Offer all students prep courses to make SAT fairer

An OpEd in the Allentown Morning Call, May 4, 2005:

Fill in these blanks: The New SAT is inherently —— because it unfairly —— certain individuals.

(A) ridiculous…/amuses. (B) dictatorial…/agitates. (C) ornery…/demonizes. (D) inequitable/favors.

The answer is (D), but not because of cultural bias or even the introduction of its already infamous essay — which counts for only 12.5 percent of the overall score on the new test. No, the New SAT is inequitable because it favors students who can afford professional coaching. Despite the increasingly feeble protests of the SAT’s caretakers at the CollegeBoard, there is ample evidence that students whose families are willing to shell out the cash for professional test preparation classes have an enormous advantage over students who are unable to pay for such a course.

I know: I run my own SAT preparation company.

Before last January, when the old 1600-point SAT was discontinued, students who took reputable prep courses routinely improved their scores by 100 points or more. The New SAT (administered for the first time in March) has added an 800-point writing section, which is even more amenable to professional coaching. Consequently, I wasn’t surprised when many of my students who took the March test reported increases of 200 points over their fall PSAT scores.

While this may bode well for the future of test prep companies and our customers, the implications for the general public are not as sanguine. The gulf between the haves and the have-nots will widen, removing the dream of an affordable, high-quality college education even farther beyond the reach of common folk.

What’’s more, the competitive advantage conferred by high SAT scores isn’’t merely limited to admissions. Merit aid, which is not dependent on students’ financial status, is also heavily influenced by test results. Cedar Crest, DeSales, Lafeyette, Lehigh, Moravian and Muhlenberg all provide substantial academic scholarships (ranging from $4,000 per year to full tuition) for high-scoring students regardless of their financial standing. Thus, parents who are able and willing to pay for a quality SAT prep course will now be able to recover a substantial chunk of their children’s tuition.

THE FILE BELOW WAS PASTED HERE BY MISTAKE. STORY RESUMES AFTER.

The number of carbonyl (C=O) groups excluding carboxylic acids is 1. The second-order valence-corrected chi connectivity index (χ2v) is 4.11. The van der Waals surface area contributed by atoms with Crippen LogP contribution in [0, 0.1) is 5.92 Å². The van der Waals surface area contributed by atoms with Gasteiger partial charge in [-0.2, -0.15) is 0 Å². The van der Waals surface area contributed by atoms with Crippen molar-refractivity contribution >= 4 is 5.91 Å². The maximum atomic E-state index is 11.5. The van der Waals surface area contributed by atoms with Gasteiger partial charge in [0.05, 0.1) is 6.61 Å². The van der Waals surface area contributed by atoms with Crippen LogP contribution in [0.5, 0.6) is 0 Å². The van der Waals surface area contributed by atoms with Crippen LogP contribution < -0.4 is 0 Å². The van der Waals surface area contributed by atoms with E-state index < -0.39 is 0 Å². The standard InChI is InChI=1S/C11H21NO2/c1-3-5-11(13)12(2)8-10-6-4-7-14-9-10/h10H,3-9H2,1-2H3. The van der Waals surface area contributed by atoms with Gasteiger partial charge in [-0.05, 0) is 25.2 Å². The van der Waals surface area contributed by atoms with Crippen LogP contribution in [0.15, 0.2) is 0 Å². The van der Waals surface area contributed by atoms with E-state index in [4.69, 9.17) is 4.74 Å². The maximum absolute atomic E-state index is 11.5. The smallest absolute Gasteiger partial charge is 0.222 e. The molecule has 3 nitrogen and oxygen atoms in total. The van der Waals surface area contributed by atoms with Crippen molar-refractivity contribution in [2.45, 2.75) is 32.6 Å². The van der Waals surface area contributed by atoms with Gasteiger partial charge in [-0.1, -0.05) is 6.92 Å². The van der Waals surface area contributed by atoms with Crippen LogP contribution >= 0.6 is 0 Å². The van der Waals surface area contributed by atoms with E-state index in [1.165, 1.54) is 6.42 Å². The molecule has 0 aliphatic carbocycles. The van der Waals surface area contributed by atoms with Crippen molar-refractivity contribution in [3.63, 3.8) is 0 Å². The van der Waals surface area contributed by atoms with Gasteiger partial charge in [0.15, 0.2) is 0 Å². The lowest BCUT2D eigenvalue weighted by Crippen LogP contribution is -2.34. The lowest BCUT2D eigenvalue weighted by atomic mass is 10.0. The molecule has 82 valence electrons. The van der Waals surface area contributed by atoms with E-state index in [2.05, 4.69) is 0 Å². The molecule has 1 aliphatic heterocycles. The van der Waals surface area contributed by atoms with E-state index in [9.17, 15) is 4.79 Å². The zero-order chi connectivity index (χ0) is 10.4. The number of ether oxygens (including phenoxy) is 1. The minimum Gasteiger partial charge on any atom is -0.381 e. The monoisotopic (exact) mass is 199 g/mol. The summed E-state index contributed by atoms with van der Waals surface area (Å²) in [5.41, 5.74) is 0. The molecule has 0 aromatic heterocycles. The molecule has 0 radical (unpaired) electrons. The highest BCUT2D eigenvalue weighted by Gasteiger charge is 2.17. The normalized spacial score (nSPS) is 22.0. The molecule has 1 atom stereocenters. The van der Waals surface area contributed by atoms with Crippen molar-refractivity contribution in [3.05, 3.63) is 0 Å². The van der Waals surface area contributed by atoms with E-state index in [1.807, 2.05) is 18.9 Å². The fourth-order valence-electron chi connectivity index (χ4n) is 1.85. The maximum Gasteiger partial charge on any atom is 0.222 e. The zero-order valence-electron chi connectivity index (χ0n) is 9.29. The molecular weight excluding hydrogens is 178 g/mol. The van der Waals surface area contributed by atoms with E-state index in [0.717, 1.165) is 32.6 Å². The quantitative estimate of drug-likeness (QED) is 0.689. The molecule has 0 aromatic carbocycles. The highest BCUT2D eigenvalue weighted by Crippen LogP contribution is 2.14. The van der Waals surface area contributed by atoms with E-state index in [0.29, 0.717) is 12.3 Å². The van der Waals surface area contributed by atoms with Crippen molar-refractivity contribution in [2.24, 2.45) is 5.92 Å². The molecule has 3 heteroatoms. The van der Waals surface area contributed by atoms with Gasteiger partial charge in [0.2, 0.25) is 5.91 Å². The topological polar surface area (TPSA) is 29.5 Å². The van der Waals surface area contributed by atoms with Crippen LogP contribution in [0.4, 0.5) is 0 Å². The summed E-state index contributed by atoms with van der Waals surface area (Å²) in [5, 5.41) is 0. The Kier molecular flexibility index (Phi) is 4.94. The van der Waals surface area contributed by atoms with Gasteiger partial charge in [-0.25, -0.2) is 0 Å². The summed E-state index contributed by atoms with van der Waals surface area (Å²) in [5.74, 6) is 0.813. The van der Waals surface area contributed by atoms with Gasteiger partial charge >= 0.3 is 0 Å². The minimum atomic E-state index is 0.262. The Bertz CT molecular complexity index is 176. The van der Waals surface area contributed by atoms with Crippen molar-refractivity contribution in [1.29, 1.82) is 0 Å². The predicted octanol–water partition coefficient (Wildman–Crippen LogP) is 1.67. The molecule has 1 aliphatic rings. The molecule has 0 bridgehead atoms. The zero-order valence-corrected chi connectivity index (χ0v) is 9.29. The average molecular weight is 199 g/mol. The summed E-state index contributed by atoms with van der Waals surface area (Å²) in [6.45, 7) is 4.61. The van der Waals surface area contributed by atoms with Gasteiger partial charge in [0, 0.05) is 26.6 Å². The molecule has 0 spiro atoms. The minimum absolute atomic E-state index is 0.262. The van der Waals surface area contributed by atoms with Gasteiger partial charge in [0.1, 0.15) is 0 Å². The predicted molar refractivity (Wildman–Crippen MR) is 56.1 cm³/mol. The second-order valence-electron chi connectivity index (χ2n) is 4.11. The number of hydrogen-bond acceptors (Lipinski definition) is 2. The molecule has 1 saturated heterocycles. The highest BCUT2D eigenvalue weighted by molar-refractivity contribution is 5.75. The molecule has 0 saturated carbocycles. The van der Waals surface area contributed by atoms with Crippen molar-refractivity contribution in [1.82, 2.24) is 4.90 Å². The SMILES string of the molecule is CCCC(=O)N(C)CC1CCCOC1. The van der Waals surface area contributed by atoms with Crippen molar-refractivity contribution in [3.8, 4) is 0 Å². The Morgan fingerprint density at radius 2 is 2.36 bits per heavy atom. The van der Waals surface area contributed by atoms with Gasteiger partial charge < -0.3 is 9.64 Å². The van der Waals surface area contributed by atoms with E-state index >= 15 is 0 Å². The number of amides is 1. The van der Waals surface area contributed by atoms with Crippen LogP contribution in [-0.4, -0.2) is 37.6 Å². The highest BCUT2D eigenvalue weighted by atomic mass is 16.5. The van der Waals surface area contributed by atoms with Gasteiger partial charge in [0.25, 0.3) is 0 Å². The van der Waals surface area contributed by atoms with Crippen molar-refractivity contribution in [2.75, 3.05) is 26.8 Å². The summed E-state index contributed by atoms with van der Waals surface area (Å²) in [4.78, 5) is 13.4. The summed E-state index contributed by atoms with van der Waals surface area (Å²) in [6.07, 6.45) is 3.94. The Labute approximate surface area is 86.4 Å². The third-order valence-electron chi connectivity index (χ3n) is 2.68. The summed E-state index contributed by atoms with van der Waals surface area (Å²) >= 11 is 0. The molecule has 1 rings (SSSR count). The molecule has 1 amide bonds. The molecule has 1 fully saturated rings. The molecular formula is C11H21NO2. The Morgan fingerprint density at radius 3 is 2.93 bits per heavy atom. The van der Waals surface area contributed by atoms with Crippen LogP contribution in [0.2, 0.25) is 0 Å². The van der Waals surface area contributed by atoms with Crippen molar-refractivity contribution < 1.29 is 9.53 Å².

Conversely, parents who feel that they cannot afford reputable but expensive test prep programs ($500-$3,200 per session) will see their own children fall farther behind in the fierce competition for admission and merit aid. Ironically, the inability of families to spend hundreds of dollars on professional test prep now will cost them thousands later.

So, what can be done?

Quite apart from my own stake in the system, I believe that the theory of utilizing an objective examination to compare students from disparate backgrounds is basically sound. But, since professional coaching has destroyed the egalitarian rationale of the current SAT, either the test must be radically reconfigured or professional coaching must be made available to all. Since the former won’t happen again in the foreseeable future, the latter is the only reasonable solution.

Many schools have already taken the step of offering on-line assistance or elective SAT classes. However, neither of these alternatives is terribly effective. On-line courses require a level of self-discipline rarely found in teenagers (or adults, for that matter), while elective classes are largely ineffective because most high school teachers, having this assignment thrust upon them, have neither the motivation nor the training to become specialists in the New SAT’’s three sections — critical reading, math, and writing — each of which has its own idiosyncrasies.

To address this issue, schools should invest in professional training for their SAT teachers and, even more importantly, pay them adequately for their time. Effective SAT instructors spend hundreds of hours not only training and teaching, but also reviewing and correcting their students’ homework, essays and practice tests.

Let me be clear: Schools should not mandate SAT preparation during the regular school day; too much class time is already wasted on preparing kids for the government-mandated PSSA test. I merely suggest that after-school, professional-quality SAT programs be made available to all of the students who want them.

Those of us in the test-preparation business can give back to the community in our own way. For example, for every eight fully paid students that I enroll, I offer free tuition to one financially disadvantaged student. I urge my competitors to make a similar commitment. If we are going to profit from the New SAT, we should do what we can to correct its inherent inequity.